Germany Schaefer, like Rube Waddell, played a century ago and was regarded at the time as one of the game's wildest characters. Largely forgotten today, he was immortalized in print in the 1960s classic oral history "The Glory of Their Times," in which more than one player told the tale of Schaefer stealing FIRST base. That's right. He was on first, called for the hit-and-run, and stole second when the batter didn't hit the ball. But he really wanted to work the hit-and-run, so he raced back to first base on the next pitch to give the batter another chance. This stunt resulted in the rule change specifying that the bases must be run in only one direction. Case closed.

I'm splitting my ninth spot between the game's three wildest umpires. Ron Luciano was the biggest showboat of them all, giving a machine-gun motion to call runners out, making other calls with grandiose gestures, keeping up a steady stream of chatter, arguing with gusto, and generally violating every rule of proper umpire decorum. He also wrote very entertaining books like "The Fall of the Roman Umpire." Ashford, the first African-American umpire in the majors, shocked many observers with his exuberant hustle and grandstanding style which often overshadowed the action on the field. Hurst, a pioneering umpire from a century ago, combined wit and combativeness to handle the toughest generation of players ever, and wasn't above using his fists to make his point with recalcitrant competitors.

There you go--a solid list of bona fide characters. Now it's time to combine the lists into one definitive lineup of character who would leave you wondering just what they'd come up with next. Come on, "Prime 9" "pundits"--get a clue!

  1. Babe Ruth
  2. Casey Stengel
  3. Satchel Paige
  4. Dizzy Dean
  5. Rube Waddell
  6. John McGraw
  7. Jimmy Piersall
  8. Bill Lee
  9. Moe Drabowsky

Tuesday, February 10, 2009

The Games Can't Get Here Soon Enough

Most years, the biggest news in the off-season is players changing teams, but in the last few weeks there have been many distressing developments on the baseball front, culminating in yesterday's vague admission by Alex Rodriguez that he's pretty sure he did something he should be sorry for. I've made a list of a half-dozen items--mainly New York-related--I want to note here, but let's start with a laugh.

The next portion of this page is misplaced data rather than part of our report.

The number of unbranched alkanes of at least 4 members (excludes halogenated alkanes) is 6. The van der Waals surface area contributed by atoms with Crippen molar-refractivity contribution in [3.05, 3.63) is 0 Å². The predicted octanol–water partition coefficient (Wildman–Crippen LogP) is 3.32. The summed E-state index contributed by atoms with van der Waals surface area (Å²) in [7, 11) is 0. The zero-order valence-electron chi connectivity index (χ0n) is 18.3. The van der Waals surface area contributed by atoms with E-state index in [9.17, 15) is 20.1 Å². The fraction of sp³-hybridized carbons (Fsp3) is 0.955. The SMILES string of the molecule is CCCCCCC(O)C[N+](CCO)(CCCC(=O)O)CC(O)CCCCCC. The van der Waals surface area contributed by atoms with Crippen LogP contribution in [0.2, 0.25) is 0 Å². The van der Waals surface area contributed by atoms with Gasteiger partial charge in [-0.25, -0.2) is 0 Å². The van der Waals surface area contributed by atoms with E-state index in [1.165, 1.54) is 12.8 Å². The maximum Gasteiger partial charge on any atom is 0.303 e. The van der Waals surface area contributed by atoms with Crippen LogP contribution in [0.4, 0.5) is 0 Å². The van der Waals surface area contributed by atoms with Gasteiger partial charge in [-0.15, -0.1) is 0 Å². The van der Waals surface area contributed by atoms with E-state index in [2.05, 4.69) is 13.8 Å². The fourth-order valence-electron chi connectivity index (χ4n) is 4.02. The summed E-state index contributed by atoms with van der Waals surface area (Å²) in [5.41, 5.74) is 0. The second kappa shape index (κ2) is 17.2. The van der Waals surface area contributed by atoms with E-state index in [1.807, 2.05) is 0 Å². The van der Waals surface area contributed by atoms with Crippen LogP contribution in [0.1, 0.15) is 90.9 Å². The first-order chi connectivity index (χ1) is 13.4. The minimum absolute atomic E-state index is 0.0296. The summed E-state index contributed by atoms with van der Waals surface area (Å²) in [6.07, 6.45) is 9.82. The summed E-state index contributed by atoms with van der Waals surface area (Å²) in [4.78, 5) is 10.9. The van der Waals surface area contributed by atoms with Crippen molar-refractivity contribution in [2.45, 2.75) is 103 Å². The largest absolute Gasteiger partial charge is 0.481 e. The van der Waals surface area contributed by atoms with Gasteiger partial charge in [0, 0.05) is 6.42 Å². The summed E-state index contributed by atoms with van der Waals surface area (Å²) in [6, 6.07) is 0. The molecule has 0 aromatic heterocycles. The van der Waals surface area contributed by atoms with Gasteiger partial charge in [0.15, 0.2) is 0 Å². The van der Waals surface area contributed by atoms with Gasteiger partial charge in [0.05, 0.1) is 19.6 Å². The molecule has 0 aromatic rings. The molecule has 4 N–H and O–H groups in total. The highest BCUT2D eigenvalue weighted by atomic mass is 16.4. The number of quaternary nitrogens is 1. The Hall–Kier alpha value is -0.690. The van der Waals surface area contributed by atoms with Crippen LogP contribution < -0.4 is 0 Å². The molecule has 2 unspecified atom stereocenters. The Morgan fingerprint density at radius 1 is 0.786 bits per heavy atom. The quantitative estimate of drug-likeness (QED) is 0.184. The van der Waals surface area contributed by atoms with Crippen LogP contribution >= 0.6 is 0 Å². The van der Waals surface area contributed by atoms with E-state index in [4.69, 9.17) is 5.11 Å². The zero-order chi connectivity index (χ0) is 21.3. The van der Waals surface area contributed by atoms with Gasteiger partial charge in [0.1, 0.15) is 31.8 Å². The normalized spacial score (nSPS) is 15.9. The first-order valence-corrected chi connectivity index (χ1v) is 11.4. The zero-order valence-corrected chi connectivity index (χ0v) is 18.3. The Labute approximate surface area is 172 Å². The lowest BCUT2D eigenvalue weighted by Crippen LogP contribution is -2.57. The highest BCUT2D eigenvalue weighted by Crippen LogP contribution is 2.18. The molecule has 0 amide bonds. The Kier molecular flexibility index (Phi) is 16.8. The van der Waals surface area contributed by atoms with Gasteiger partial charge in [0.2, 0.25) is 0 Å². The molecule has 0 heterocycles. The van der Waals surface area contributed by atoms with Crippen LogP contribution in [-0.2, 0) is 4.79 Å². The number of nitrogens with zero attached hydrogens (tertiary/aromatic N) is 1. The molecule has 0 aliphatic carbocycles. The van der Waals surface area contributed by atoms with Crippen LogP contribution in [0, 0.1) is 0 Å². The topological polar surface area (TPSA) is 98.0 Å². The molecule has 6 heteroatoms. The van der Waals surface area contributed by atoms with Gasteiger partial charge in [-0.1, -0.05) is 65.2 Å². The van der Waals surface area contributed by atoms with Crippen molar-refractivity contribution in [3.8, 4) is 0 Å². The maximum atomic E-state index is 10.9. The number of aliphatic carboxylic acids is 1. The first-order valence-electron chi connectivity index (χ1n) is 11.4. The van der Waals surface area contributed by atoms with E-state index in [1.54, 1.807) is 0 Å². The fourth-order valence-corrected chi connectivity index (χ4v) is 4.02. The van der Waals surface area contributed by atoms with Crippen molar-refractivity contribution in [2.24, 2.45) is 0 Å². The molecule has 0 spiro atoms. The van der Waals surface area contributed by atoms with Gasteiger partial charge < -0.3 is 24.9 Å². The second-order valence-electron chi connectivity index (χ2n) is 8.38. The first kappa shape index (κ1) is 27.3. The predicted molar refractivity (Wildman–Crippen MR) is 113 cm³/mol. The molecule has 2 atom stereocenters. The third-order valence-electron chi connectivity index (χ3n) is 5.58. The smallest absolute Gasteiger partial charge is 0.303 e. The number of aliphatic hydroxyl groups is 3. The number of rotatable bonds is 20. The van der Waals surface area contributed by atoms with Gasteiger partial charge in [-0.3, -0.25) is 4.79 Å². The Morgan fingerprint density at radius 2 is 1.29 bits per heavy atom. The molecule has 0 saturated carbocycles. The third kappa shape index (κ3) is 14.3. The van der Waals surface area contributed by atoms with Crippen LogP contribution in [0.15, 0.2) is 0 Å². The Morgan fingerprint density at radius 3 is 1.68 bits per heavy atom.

Recently I gave a talk to the local chapter of SABR (Society for American Baseball Research). I spoke on my favorite topic, relief pitching, updating some statistics on how the usage and effectiveness of relief pitching has changed (and not for the better) in the last 40 years. At one point, I asked the audience, "in what inning do the most blown saves occur?" Without hesitation, chapter chairman Richard Hunt (a Mets fan) piped up, "what inning does Aaron Heilman pitch?" "Correct," I said. (The answer is the 8th inning, one good argument against saving your best pitcher for the 9th inning.)
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I found a wonderful piece of arithmetic to do after reading an obituary of Minnesota Twins owner Carl Pohlad, who died on January 5 at the age of 93. In 1984, he bought the Twins from Calvin Griffith, whose family had owned the franchise since World War I. In 2001, he earned the wrath of Twins fans by signing on to Commissioner Bud Selig's plan to eliminate two teams from the majors. Though Selig's scheme fell through, Pohlad clung to the notion that he would be better off without the team. In 2004, he was quoted thusly: "We were losing on the average of $15 to $17 million a year. How would you feel if you had a chance to get out of it with all your money?" That doesn't sound all that unreasonable--until you do the math. Pohlad was 88 years old at the time. His net worth when he died was $3.6 billion. That's BILLION. Losing money on the Twins at a rate of $16 million a year, Pohlad would have gone broke in a mere 225 years. Well, no wonder he thought the right thing to do was make the Twin Cities' major league franchise vanish. Multiply that attitude by 31, and you get an idea of how much the owners and their commissioner care about the fans.